Q. Do you think that this drop in the market is anticipating rate hikes, and Employee data views for tomorrow? Would you buy now your preferred names or expect the market reaction tomorrow?
A. I don’t think most traders actually sit around waiting for economic data from the Republican/Democrat Regime or their cronies. I get so mad when I hear reporters on TV explain how a billion shares of stocks changed hands in the last 6.5 hours amongst millions of traders in a 0.2% intraday swing by some obscure quote from a Federal Reserve lackey somewhere in a speech in Oslo. I have no idea what the government’s manipulated economic data will report tomorrow or why anybody cares. I think we should continue to focus on buying strength and selling pops as we continue to invest in great revolutionary companies and to short the welfare companies.
Q. Hey Cody, are there any ideas about wearable computing that look compelling? Assuming that several of the big boys have products in the works and wondering how to best get ahead of the curve before these products start hitting the market later this year.
A. I’m working hard on these wearable computing trades. The problem is that I’m not sure there’s any new players in the wearable computing revolution. Broadcom, Qualcomm, Apple, Google, are the dominant players so far and Ciena and Juniper as trickle down players. I’m definitely trying to find some new names that will be positioned for the wearable computing revolution, but they are far and few between for now. Stay tuned for wearable computing-related companies coming public in the next couple years and we’ll get in front of those before everybody else if we can.
Q. I have a Vanguard S&P ETF. Is it time to get rid of it or do you expect lots of bouncing around in the next few months. I have a lot of my portfolio invested in it – about 50% in fact.
A. I don’t know what to tell you about your own S&P ETF weighting. But I can tell you that I think the time to be that aggressive in the S&P 500 was back in 2010 and 2011 when prices were much lower. I do think we’ve got more upside to come in the broader markets in the next year or so, but that’s not a simple trade to risk 50% of your portfolio on, IMHO. Good luck.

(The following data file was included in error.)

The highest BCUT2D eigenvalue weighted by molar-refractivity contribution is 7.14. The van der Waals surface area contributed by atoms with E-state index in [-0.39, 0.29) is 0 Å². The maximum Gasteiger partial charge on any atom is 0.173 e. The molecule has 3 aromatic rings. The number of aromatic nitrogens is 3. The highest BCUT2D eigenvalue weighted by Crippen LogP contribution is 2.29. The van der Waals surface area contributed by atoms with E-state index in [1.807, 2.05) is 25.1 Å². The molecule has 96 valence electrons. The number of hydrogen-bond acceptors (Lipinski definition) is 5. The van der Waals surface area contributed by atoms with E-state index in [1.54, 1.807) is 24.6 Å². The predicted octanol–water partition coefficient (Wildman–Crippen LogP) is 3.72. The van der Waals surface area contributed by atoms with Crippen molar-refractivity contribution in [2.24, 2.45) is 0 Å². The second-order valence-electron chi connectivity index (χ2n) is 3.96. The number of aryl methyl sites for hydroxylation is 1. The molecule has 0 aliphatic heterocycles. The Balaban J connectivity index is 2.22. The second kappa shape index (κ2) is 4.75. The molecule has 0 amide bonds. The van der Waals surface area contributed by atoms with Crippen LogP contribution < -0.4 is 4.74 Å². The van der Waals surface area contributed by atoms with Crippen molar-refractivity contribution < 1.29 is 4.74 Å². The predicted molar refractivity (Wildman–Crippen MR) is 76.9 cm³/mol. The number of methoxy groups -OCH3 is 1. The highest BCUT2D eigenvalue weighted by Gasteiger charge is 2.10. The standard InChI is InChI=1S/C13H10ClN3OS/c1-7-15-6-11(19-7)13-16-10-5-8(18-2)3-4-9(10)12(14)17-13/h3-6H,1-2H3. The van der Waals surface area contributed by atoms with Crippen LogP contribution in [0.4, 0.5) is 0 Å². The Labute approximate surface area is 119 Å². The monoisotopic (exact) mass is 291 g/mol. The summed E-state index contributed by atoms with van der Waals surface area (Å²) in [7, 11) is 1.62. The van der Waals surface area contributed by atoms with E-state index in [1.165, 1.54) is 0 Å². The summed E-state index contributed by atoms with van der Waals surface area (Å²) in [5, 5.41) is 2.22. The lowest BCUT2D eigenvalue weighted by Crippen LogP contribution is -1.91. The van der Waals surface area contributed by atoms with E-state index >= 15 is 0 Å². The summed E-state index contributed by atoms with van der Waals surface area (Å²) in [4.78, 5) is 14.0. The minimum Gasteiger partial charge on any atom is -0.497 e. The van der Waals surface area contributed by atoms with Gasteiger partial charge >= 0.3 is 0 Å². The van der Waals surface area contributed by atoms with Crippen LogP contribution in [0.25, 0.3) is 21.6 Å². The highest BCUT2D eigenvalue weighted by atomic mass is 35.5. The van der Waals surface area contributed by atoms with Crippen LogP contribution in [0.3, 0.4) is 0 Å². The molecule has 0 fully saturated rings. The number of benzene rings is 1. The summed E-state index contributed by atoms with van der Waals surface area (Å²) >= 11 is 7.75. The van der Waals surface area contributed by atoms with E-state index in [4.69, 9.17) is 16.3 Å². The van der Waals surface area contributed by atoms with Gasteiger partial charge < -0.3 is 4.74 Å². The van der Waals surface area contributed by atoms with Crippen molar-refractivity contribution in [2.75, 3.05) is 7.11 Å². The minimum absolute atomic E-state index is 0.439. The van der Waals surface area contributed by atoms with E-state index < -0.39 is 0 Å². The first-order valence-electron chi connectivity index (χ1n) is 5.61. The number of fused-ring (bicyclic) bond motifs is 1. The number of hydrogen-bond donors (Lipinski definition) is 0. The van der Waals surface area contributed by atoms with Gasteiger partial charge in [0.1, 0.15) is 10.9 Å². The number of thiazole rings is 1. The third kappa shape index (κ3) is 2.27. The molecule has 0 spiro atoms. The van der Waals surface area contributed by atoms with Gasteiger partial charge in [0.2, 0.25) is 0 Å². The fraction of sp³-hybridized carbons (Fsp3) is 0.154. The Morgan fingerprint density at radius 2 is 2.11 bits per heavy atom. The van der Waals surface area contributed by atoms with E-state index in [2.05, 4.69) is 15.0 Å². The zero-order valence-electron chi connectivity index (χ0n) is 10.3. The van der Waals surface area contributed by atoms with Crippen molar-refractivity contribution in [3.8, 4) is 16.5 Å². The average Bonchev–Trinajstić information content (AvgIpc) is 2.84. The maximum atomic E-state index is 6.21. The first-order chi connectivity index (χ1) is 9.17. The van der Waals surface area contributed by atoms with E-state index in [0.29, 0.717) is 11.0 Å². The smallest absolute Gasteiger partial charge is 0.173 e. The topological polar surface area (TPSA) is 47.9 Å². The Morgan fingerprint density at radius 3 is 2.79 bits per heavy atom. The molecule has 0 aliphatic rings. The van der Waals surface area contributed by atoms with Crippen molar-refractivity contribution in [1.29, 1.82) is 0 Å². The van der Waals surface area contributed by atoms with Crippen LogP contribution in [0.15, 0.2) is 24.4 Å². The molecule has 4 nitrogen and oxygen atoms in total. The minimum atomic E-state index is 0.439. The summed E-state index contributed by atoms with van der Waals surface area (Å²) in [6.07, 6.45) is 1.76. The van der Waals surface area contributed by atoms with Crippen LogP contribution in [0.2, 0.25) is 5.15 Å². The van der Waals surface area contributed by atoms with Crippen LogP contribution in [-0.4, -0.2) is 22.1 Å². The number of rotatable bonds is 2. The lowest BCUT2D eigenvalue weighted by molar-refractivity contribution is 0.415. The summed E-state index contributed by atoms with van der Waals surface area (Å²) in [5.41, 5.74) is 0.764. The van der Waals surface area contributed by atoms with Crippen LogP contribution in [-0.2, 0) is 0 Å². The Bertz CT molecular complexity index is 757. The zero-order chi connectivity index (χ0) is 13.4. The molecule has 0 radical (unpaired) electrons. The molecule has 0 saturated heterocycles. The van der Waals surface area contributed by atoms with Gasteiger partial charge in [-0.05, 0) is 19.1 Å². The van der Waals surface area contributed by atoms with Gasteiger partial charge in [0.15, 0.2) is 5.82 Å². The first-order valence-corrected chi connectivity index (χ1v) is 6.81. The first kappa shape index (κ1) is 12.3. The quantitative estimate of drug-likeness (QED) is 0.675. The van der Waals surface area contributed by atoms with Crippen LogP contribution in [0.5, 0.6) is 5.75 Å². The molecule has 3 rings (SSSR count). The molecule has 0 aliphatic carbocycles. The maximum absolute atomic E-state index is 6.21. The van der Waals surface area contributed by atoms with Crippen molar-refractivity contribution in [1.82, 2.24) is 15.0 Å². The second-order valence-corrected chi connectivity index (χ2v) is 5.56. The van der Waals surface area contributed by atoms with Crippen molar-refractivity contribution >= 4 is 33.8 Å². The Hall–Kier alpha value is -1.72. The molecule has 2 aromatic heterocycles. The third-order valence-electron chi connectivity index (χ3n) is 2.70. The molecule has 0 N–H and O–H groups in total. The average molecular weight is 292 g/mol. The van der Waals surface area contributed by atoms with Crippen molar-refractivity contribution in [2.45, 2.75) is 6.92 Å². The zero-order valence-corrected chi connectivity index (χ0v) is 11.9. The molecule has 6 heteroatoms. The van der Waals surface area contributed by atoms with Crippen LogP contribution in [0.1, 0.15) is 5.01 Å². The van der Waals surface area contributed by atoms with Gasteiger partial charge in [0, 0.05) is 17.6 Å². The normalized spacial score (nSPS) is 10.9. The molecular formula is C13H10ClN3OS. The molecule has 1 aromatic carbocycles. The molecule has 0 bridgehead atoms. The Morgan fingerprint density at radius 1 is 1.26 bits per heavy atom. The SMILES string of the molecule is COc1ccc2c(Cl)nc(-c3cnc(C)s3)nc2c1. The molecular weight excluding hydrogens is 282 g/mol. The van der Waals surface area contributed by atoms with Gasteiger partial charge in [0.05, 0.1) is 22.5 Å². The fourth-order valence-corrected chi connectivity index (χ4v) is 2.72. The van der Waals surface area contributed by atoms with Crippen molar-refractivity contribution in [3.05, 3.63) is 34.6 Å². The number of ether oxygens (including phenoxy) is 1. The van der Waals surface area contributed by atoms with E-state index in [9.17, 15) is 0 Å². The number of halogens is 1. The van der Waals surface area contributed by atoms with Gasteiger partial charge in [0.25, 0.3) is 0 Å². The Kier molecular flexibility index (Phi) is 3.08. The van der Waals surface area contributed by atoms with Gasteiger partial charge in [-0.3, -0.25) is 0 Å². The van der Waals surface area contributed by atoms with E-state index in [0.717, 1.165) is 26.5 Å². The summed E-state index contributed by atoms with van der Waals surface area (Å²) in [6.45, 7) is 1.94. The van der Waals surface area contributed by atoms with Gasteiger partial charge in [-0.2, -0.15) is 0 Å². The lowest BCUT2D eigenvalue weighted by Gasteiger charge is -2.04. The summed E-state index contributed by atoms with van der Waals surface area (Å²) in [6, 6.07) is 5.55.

Believe it or not, I was invested in it for stability. Now it is the opposite. You have a very good point-thank you for your observation.
Q. Hi Cody, how much do you think the treasury bubble popping and will affect mortgage rates going forward?
A. I think mortgage rates will roughly follow Treasury rates higher in coming quarters and years. Note that rates on the 30 year mortgage just hit levels that they haven’t seen in two years as Treasuries have been selling off of late. That said, I think focusing on rates is not a good indicator for future real estate prices. Real estate prices can go up even if rates are rising and real estate prices can crash even though rates are dropping (as we saw from 2007-2011).
Q. Cody, could you give a ratio of your physical gold/silver position is relative to your total stock positions?
A. Remember that I make a lot of money from my businesses and that I am not limited to the assets in the stock portfolio or my real estate or physical gold and bullion. My gold/silver position is probably less than 5-10% of the overall value of the stock portfolio right now and I plan on building that up both as a percentage or the portfolio and with continued income from my businesses.
Q. Cody, what types of silver bullions or coins did you buy? And how much overhead is reasonable to pay?
A. I’ve bought some of several different versions of gold and silver coins. I don’t think it matters much which kind of gold bullion/coins you’re buying. They all will mostly reflect the price of the gold inside of them over time anyway. Don’t pay more than 5% or so over “spot” price for gold. Right now you do have to pay nearly 20% over “spot” price for silver but I don’t know ANYWHERE that you can actually buy an ounce of physical silver for the $22 that the SLV ETF and spot price says it should be trading at.